Small bond, big success: Sritex extends curve

The Indonesian garment manufacturer has pushed out its debt maturities, selling a small bond that got overwhelming demand.

Indonesian textile maker Sritex turned to international bond investors this week, finding more than enough cash to pay back a series of debt payments it is facing over the coming year.

The company, which has been listed on the Jakarta Stock Exchance since 2013, raised $150 million from a seven non-call four-year bond, joining a recent fundraising rush in the region. That will allow Sritex to pay back a mix of bonds and loans, including $119.3 million of bonds and MTNs falling due over the next two years.

Sritex was also able to extend its debt maturity. The standard deal structure for Asian high yield bonds is a five-year maturity with a call option after three years. That is the approach Sritex took for its two outstanding dollar bonds — but this time the company was able to extend both the final maturity and the call date.

The refinancing appears to have given Sritex plenty of breathing room. The company’s next “major maturity” is not until 2021, according to rating agency Moody’s. That is when Sritex’s $350 million senior bond falls due.

Sritex, founded by H.M. Lukminto and now managed by his son Iwan Setiawan Lukminto, has been listed on the Jakarta stock exchange since June 2013. The Lukminto family currently still more than 56% of the company.

Going global

Sritex targeted a mix of Asian, European and US investors with its bond, adopting a 144A/Reg-S format that gave it access to all three markets. That proved to be a smart decision. The bond generated as much as $850 million of orders at peak level, before closing at $777 million from 100 accounts, said a syndicate banker familiar with the deal.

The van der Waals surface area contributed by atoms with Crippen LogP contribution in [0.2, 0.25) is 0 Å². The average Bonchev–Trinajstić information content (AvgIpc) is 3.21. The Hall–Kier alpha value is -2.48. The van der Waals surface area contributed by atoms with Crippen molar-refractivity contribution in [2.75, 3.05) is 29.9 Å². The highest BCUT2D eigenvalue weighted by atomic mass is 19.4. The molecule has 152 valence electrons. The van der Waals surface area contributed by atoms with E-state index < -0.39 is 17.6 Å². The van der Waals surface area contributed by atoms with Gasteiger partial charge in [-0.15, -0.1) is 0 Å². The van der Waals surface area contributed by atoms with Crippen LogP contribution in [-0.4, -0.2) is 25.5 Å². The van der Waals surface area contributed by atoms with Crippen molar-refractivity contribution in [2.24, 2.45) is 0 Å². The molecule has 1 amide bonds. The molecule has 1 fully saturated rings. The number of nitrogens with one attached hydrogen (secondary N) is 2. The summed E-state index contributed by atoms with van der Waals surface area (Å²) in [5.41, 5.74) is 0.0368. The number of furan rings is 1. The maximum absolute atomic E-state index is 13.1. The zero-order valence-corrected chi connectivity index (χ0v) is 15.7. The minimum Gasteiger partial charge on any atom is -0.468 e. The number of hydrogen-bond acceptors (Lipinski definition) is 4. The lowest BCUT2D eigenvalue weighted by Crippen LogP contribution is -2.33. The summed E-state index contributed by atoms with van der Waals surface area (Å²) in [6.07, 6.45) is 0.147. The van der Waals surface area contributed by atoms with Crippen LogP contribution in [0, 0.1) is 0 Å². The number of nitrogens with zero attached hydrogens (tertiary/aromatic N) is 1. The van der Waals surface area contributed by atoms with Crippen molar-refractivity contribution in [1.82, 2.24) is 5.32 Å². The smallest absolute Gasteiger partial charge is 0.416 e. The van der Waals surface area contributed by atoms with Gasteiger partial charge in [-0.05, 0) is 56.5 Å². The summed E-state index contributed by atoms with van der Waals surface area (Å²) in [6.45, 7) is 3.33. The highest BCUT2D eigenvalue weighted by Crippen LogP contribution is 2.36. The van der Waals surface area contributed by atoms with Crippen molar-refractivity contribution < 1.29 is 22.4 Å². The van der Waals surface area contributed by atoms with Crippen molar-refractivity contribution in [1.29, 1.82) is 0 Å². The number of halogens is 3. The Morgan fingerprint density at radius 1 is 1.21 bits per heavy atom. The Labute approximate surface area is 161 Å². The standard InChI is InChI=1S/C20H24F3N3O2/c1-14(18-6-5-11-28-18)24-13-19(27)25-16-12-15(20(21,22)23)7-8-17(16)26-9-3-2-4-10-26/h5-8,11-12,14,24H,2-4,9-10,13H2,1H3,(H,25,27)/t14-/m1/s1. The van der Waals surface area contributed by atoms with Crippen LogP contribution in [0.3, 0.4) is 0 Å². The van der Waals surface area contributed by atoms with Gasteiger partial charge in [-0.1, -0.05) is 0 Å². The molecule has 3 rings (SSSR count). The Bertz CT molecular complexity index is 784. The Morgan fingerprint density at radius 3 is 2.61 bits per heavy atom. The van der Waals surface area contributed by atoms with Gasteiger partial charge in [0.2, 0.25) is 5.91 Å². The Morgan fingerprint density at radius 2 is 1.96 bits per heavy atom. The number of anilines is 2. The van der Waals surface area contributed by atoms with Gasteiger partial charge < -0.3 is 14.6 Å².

In an attempt to figure out fair pricing, investors compared the bond to an outstanding note from rival Indonesian garment maker Pan Brothers. The B1/BB- rated company made its bond debut with a $200 million five-year bond in January, paying a coupon of 7.625%. But the deal was trading at a yield of around 7% on Monday morning.

That gave Sritex a target to shoot for.

Bankers working on the deal initially pitched investors with price guidance of around “the 7.375% area”, before narrowing the range to between 7% and 7.125% — and eventually pricing the deal at the tight end of guidance. The March 2024 note was fixed at 99.317 on a coupon of 6.875% to yield 7%, according to a term sheet seen by FinanceAsia

Investors also looked to Sritex’s own bonds. The company’s outstanding $350 million 8.25% 2021 note was trading on a cash price of 106.25 to yield 6.345%, according to a syndicate banker running the deal.

“We think the fair value of the deal should be at 7% area, reflecting the stronger credit fundamentals of the company compared to its smaller rivals,” said a syndicate banker. "Extending the maturity profile from a typical five-year paper to a new seven-year issue was the key takeaway from the trade."

The new bond is first redeemable on March 21, 2021 at a cash price of 103.4375, and thereafter callable on March 27, 2022 at 101.71875 and at par on March 27 2023.

In secondary trading on Tuesday morning, the new bond, issued through a vehicle called Golden Legacy, was little changed, hovering around the reoffer price.

Asian accounts were allocated 71% of the deal, while investors in Europe, the Middle East and Africa and the US took 23% and 6%, respectively. By investor type, fund managers/ asset managers took 79%, private banks/banks 16% and insurers/corproates/sovereign wealth funds 5%.

Citi was the global coordinator of the new offering, while DBS and HSBC were bookrunners alongside it.

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